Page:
New Jersey Sen. Cory Booker. (KK Ottesen/For The Washington Post)


Cory Booker, 46, is the junior U.S. senator from New Jersey and former mayor of Newark. He is the author of “ United, ” which was published this month .

So what was it like to move from mayor to senator?

Being a mayor is sort of like the two-minute warning of football — that speed-up time where you just move up the line, get hit hard, get back up and try to gain ground. While here, it’s much more of a chess game. As mayor I had to figure out ways for the universe to discover Newark. So I tried to be on TV a lot, tried to run around the country begging developers and philanthropists to come. Here, it’s been better to keep my head down and really start to earn and deepen relationships with colleagues on both sides of the aisle. If you are passionate and aggressive — not necessarily in the way you have to be as mayor, where I’d hold a press conference and rake people over the coals — you can move the needle down here on issues that you care about. And even when you can’t necessarily move the needle, the fact that I can have a conversation with my caucus or other members about Black Lives Matter, or about policing and how to run a department, gives me this sense of satisfaction at night that, Hey, I’m in the right place.

You seem to put yourself in situations most people try hard to avoid: moving into public housing, running into burning buildings. What’s that about?

Just driving in our car, most of us see problems and challenges, and the question is: Are you going to be someone who just keeps going? Being in a community like Newark, living in the poorest parts of the city, the heroes jump out at you and you see great acts of kindness or courage. I get lots of attention for doing these things, but the reality is that people do exactly what I do on a daily basis but are not getting the public attention.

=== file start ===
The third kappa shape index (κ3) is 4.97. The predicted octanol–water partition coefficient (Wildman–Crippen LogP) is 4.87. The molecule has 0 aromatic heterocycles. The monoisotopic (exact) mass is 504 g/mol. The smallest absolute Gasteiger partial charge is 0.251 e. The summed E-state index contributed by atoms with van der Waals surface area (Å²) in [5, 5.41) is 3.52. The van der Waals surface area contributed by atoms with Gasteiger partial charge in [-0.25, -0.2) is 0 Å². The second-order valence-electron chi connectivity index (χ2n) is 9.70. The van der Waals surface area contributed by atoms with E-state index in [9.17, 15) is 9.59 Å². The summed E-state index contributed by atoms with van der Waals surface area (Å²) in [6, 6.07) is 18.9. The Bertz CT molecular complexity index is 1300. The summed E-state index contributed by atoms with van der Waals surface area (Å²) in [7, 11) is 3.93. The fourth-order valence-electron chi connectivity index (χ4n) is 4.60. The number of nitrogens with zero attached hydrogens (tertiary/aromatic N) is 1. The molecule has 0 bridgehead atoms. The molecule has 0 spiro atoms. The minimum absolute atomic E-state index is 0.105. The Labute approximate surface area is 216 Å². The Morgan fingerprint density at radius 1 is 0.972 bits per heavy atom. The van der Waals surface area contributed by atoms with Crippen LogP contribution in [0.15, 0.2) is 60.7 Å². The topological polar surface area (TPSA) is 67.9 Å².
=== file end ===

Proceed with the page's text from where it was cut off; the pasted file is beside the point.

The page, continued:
And it’s good that we celebrate these things — I know from social science that if you do a good deed and 10 people witness it, it actually changes their behavior [for the better]. But I do feel a little uncomfortable by people making this assumption — it became a caricature that was doomed to be criticized — that I’m some kind of superhero.

The superhero costume they gave you on “The Ellen DeGeneres Show”?

Exactly. And that’s the curse and the blessing of social media for me. As a mayor, Twitter became this platform where I could accelerate our ability to help our constituencies. So if there’s a traffic light out, the first commuter tweets: “Fix the traffic light.” And I would just say: “On it.” But I’d also find out about people in distress. So if it’s 11 p.m. — and this might be why I’m still single — if somebody tweets me, “I called the police and nobody showed up,” and I’m in the South Ward, just six blocks down, I get out and run for it. People see that playing out on a public platform, and it becomes a national story. And then it cuts two ways because people say, “You’re showboating.” A few senators in my caucus had this presumption that I was, quote, “an a------” because what we know about each other before we get here is only by the media.

So the media doesn’t always get it right?

[Laughs.] Look, we’re all mountain ranges: We all have peaks and valleys. And I’d like to focus on people’s peaks and figure out where we can work together. All of us have been jerks in our lives. Let us not be judged by our lesser moments but seek in each other the best of who we are. If you read my quotes on my tweets, I’m always trying to put positive energy out there.

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